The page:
My friends were jealous. I got to hang out with movie stars in Los Angeles. My dad was “rich” and living the dream. I was lucky to have two Christmases and go on special trips around the holidays. He partied hard, and I watched in amazement. I was a chubby, loner, insecure kid who felt the pressure to reshape myself in the image of what my father desired and required. Of course, my insecurity in image and identity only increased the more I visited his world on the weekends. From 12 to 16, I struggled to understand who I really was, as I got good at faking who I really wasn’t. 

My father got me a car when I was 16. He bought three identical Hondas for his job superintendents and gave me one. He wrote it off as a business expense and I started working for him a bit. It also allowed me to drive myself for the every-other-weekend ritual to Los Angeles.

During the summer between my sophomore and junior year of high school, I went on a road trip, and parked my car on bluff over the Pacific Ocean for two days. Using “the power of positive thinking,” I decided then and there to be strong, lose weight, get help with my acne, and be a new person. I jettisoned my Christian faith and distanced myself from mom’s “simple life” – I went all-in on a worldly identity that would make my father proud. I became student body president of a large public high school, “outstanding teen” of California in a Hollywood-like competition, took moral shortcuts towards being popular, called in dad’s favors to get into the best colleges, and immersed myself in escapes and hedonisms of various kinds. I have a list of unsavory memories attached to my father’s definition of being a man and setting myself up for success.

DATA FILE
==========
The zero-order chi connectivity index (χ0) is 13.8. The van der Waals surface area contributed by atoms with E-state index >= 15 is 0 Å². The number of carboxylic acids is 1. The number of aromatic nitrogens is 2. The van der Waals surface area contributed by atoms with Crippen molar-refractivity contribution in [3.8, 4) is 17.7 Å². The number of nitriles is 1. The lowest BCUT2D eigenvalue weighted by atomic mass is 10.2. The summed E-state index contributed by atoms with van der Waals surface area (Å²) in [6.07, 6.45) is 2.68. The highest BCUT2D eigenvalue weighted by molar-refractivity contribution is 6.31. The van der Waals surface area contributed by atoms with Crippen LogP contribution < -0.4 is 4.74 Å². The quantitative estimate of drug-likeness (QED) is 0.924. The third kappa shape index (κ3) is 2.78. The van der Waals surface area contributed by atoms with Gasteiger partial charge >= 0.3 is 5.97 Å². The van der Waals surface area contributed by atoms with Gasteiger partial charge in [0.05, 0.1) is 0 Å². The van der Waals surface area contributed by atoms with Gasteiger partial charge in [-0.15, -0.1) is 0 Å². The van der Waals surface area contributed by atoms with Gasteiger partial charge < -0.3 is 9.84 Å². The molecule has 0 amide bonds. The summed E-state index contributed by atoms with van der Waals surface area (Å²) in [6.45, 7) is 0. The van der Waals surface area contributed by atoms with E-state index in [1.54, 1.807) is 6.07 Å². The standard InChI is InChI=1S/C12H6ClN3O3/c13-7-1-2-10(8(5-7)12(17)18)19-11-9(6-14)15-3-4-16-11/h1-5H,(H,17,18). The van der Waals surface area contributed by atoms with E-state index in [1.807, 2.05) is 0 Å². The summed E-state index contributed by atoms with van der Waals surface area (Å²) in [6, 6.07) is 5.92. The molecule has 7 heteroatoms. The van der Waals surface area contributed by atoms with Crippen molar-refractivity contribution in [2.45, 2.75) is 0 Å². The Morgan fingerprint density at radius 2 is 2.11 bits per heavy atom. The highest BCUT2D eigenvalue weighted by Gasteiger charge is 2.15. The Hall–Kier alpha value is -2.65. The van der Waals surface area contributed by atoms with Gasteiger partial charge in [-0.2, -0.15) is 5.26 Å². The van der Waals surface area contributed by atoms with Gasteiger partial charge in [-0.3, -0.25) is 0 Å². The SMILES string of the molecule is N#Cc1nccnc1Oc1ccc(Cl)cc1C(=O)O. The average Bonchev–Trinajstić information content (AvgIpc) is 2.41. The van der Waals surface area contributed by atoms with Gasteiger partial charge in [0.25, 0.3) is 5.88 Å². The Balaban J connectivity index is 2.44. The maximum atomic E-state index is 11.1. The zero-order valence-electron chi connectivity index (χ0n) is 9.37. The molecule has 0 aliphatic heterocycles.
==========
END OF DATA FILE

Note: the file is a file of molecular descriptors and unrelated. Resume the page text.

I marched to this parade for about 15 years, including Georgetown, Oxford, and Berkeley for my education, and high-flying law firms and tech companies for my career. I worshipped at the altar of materialism, naturalism, hedonism, and success — all to build a legacy (an “empire,” he called it) to make my father accept me and make him proud according to his materialistic dreams.

By God’s grace, I married a wonderful woman, had three incredible kids, and returned to the God of my mother in 2000. In his last couple years, my father also rejected the emptiness of the world system and came to Jesus Christ through a series of apologetics challenges I designed for him. I am a new creation in Christ and truly feel no lingering effects of my identity crisis. Looking back, I see many times where I squashed down the emotions to avoid the perception of weakness. I even lived-out self-deluding lies for many years as a coping mechanism. However, Jesus saved me from all that and renewed my heart and mind. In the end, my mother’s prayers were answered when she gave her life for me, but that’s another story. It was then, that I understood what Jesus did for me, and my identity (physical, emotional, and spiritual) was fully reborn and grounded in Him.

My story is no different than so many others in this age of no-fault divorce. However, although my biological identity was severely broken, Jesus Christ did His full repair.